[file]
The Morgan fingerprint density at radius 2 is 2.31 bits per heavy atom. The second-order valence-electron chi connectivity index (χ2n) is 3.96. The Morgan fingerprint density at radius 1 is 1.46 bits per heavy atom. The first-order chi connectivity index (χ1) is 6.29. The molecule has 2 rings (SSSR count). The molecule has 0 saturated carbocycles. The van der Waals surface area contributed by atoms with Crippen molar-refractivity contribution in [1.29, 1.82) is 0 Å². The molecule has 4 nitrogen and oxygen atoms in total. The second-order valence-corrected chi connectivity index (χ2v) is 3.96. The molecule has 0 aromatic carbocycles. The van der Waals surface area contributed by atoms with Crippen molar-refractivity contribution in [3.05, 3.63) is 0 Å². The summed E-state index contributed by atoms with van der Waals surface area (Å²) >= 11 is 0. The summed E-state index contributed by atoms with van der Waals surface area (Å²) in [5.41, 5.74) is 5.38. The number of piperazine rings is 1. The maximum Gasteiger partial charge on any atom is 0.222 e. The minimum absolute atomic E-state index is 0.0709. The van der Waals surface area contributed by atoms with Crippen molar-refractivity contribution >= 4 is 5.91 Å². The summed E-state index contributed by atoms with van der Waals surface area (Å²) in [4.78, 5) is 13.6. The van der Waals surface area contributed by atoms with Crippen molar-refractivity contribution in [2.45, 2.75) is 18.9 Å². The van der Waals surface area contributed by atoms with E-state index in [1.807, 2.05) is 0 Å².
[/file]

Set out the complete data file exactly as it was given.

The Morgan fingerprint density at radius 2 is 2.31 bits per heavy atom. The second-order valence-electron chi connectivity index (χ2n) is 3.96. The Morgan fingerprint density at radius 1 is 1.46 bits per heavy atom. The first-order chi connectivity index (χ1) is 6.29. The molecule has 2 rings (SSSR count). The molecule has 0 saturated carbocycles. The van der Waals surface area contributed by atoms with Crippen molar-refractivity contribution in [1.29, 1.82) is 0 Å². The molecule has 4 nitrogen and oxygen atoms in total. The second-order valence-corrected chi connectivity index (χ2v) is 3.96. The molecule has 0 aromatic carbocycles. The van der Waals surface area contributed by atoms with Crippen molar-refractivity contribution in [3.05, 3.63) is 0 Å². The summed E-state index contributed by atoms with van der Waals surface area (Å²) >= 11 is 0. The summed E-state index contributed by atoms with van der Waals surface area (Å²) in [5.41, 5.74) is 5.38. The number of piperazine rings is 1. The maximum Gasteiger partial charge on any atom is 0.222 e. The minimum absolute atomic E-state index is 0.0709. The van der Waals surface area contributed by atoms with Crippen molar-refractivity contribution >= 4 is 5.91 Å². The summed E-state index contributed by atoms with van der Waals surface area (Å²) in [4.78, 5) is 13.6. The van der Waals surface area contributed by atoms with Crippen molar-refractivity contribution in [2.45, 2.75) is 18.9 Å². The van der Waals surface area contributed by atoms with E-state index in [1.807, 2.05) is 0 Å².